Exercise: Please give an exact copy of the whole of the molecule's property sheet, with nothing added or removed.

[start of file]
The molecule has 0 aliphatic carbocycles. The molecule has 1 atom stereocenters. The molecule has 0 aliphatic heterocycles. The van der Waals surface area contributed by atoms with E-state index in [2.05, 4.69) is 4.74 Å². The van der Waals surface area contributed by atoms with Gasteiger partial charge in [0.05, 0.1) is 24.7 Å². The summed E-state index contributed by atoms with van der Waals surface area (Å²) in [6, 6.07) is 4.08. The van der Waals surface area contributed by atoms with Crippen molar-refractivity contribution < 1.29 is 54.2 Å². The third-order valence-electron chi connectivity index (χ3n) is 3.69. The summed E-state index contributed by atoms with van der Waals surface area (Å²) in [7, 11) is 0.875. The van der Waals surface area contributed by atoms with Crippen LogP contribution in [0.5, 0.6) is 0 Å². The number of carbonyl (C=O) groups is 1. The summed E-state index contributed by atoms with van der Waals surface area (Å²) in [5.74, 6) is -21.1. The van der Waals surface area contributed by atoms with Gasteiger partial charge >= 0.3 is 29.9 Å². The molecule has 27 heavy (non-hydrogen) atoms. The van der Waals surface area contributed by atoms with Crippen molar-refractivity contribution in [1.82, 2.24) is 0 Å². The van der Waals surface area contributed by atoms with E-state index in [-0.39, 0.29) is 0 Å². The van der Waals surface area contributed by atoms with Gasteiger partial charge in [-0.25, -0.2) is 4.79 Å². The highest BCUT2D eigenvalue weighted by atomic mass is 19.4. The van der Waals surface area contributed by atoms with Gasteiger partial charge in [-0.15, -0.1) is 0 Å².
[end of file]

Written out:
The molecule has 0 aliphatic carbocycles. The molecule has 1 atom stereocenters. The molecule has 0 aliphatic heterocycles. The van der Waals surface area contributed by atoms with E-state index in [2.05, 4.69) is 4.74 Å². The van der Waals surface area contributed by atoms with Gasteiger partial charge in [0.05, 0.1) is 24.7 Å². The summed E-state index contributed by atoms with van der Waals surface area (Å²) in [6, 6.07) is 4.08. The van der Waals surface area contributed by atoms with Crippen molar-refractivity contribution < 1.29 is 54.2 Å². The third-order valence-electron chi connectivity index (χ3n) is 3.69. The summed E-state index contributed by atoms with van der Waals surface area (Å²) in [7, 11) is 0.875. The van der Waals surface area contributed by atoms with Crippen LogP contribution in [0.5, 0.6) is 0 Å². The number of carbonyl (C=O) groups is 1. The summed E-state index contributed by atoms with van der Waals surface area (Å²) in [5.74, 6) is -21.1. The van der Waals surface area contributed by atoms with Gasteiger partial charge >= 0.3 is 29.9 Å². The molecule has 27 heavy (non-hydrogen) atoms. The van der Waals surface area contributed by atoms with Crippen molar-refractivity contribution in [1.82, 2.24) is 0 Å². The van der Waals surface area contributed by atoms with E-state index in [-0.39, 0.29) is 0 Å². The van der Waals surface area contributed by atoms with Gasteiger partial charge in [-0.25, -0.2) is 4.79 Å². The highest BCUT2D eigenvalue weighted by atomic mass is 19.4. The van der Waals surface area contributed by atoms with Gasteiger partial charge in [-0.15, -0.1) is 0 Å².